Jewish Day Schools Putting Apple iPads to the Test
Rabbi Jason Miller
Toward the end of his life, Apple’s visionary leader, Steve Jobs, was visited by another computer innovator, Microsoft’s Bill Gates. The conversation turned to the future of education.
As related in Walter Isaacson’s recent biography of Jobs, both men agreed that computers had made surprisingly little impact on schools.
“Computers and mobile devices would have to focus on delivering more personalized lessons and providing motivational feedback,” Gates said. One of the many projects Jobs had hoped to develop before he died, Isaacson explained, was “to disrupt the textbook industry and save the spines of worn-out students by creating electronic texts and curriculum material for the iPad.”
Jobs might have been happy to learn that at least two Jewish schools are already aiming to do precisely that. The Scheck Hillel Community Day School in North Miami Beach is now offering an entirely paperless Talmud course, thanks to the iTalmud app.
“The increased levels of engagement, portability, and space and cost saving have been enormous,” said Seth Dimbert, the school’s director of learning technologies. “Normally, when you study the Talmud, each page is covered with cross-references and tertiary commentaries, and you have bookshelves filled with dozens or even hundreds of secondary reference texts. Using an iPad application puts all of that reference material in hypertext. It’s an ideal way to study the Talmud, which is in some sense the original hypertext.”
The leader in iPad integration in Jewish schools is probably Frankel Jewish Academy in suburban Detroit, whose students began this school year with a nice surprise: Each received a new iPad2, thanks to a generous gift from a donor.
“The move to this incredible new technology gives teachers access to so many more sources and enables students to leverage their learning,” said Patti Shayne, the school’s director of technology. ” With the iPad, students have one central place for assignments, communications and in many cases, text books and reading material. They will be able to access sources not available before. Our job is to make that learning as inspiring and exciting as possible and prepare FJA students for a future where competency with all web-based devices is the norm.”
The students aren’t the only ones in the school who have embraced the iPads. The teachers had a chance to play with them before the students even returned from summer break. One teacher at FJA was already an iPad pro: Robert Walker, who teaches government, was an early adopter of the iPad.
“Where I see the iPad really impacting learning is that it appeals to so many different learning styles: Students will have more freedom in choosing the direction they want to go to master their coursework,” Walker said. “While meeting the requirements, students will also have the ability to go above and beyond what they are required to do. It’s a powerful tool that will support learning in any number of ways.”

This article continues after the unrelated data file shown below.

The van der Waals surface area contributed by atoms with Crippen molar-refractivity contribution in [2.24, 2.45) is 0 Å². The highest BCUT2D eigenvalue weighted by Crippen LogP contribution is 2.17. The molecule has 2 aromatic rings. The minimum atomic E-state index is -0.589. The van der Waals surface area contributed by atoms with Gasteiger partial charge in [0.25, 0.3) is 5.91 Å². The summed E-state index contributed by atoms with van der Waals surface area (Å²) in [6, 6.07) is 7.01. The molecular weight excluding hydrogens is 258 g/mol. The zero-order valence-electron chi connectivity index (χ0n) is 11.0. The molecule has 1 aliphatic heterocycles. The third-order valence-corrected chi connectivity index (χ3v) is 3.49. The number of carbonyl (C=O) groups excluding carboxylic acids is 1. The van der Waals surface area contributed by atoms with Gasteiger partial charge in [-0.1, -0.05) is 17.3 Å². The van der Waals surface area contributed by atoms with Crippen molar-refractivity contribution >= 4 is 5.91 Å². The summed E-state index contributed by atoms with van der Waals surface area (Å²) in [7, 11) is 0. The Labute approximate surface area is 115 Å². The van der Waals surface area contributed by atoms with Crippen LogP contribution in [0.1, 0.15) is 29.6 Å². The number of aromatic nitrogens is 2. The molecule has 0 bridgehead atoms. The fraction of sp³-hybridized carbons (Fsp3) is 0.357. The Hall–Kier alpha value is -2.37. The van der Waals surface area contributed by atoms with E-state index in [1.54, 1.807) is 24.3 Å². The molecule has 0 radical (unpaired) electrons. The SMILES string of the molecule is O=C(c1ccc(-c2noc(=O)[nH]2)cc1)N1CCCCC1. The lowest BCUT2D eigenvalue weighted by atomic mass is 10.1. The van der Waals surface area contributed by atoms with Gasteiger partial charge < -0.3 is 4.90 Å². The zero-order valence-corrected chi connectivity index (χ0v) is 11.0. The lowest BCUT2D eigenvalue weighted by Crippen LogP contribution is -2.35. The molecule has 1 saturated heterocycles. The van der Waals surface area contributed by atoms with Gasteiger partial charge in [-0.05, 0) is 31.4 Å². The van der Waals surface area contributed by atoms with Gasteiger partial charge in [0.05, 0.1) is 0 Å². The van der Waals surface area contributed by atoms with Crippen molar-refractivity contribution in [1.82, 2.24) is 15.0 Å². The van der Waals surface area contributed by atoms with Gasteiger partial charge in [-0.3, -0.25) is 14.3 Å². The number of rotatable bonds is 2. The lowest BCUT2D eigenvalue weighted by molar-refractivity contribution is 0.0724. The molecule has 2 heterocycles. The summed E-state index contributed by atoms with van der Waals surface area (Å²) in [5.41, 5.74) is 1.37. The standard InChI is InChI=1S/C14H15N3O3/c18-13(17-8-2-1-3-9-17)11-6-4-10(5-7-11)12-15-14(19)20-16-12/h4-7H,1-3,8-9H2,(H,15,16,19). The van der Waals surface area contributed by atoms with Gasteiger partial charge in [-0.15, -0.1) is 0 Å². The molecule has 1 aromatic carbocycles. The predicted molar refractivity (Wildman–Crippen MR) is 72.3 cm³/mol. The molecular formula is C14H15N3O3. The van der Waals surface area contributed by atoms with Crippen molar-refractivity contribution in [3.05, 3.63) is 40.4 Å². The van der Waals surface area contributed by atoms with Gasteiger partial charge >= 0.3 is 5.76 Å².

One way the iPad will help students learn is by giving them the opportunity to review a lecture they might not have fully understood the first time. FJA’s chemistry teacher recorded himself going through a problem and then uploaded the video onto the students’ iPads.
“Students now have the opportunity to watch his demonstration several times,” Shayne said. “Sometimes you don’t catch it all and some students are hesitant to speak up. With the iPad they can listen to the explanation as many times as they need at home or at school.”
That same chemistry teacher uses a free app called Mahjong Chem, which his students use to practice matching elemental names to symbols, naming polyatomic ions, assigning oxidation numbers, earning electronic configurations and understanding metric prefixes. Other apps being used include Pages (for word processing), Keynote (for presentations) and Numbers (an app similar to Microsoft Excel).
Students are allowed to purchase their own apps as long as the apps meet the standards of the school’s Acceptable Use Policy. Teachers may even require students to purchase apps, a requirement Shayne explained to parents as the equivalent of asking students to purchase a calculator, notebook or other school supply.
Are the students using the iPads for serious academic work or are they just expensive video game consoles with a pretty screen?
Twelfth grader Shira Wolf of West Bloomfield says it’s a mix.
“In Jewish Leadership, our teacher, Mr. [Marc] Silberstein, is trying to be completely paperless, so we went over the syllabus on our iPads and got to play around with the neuAnnotate app to annotate it,” she said. Wolf also noted that it’s common to see her peers playing the popular game ‘Words with Friends’ on their iPads during study hall or even in class, which is frowned upon.
“We used to teach technology as a subject,” said Shaindle Braunstein-Cohen, director of Detroit’s Project Chesed and a former director of the David B. Hermelin ORT Resource Center in West Bloomfield, which provides technology services to the community. “We would teach how to use a device. It’s no longer the ‘something’ that we teach; it’s the platform on which we deliver information.”
So, what’s next? Shayne anticipates the current crop of iPads will be used for about three years before they are refreshed. “As to what the future holds,” she said, “maybe one of our students will invent it.”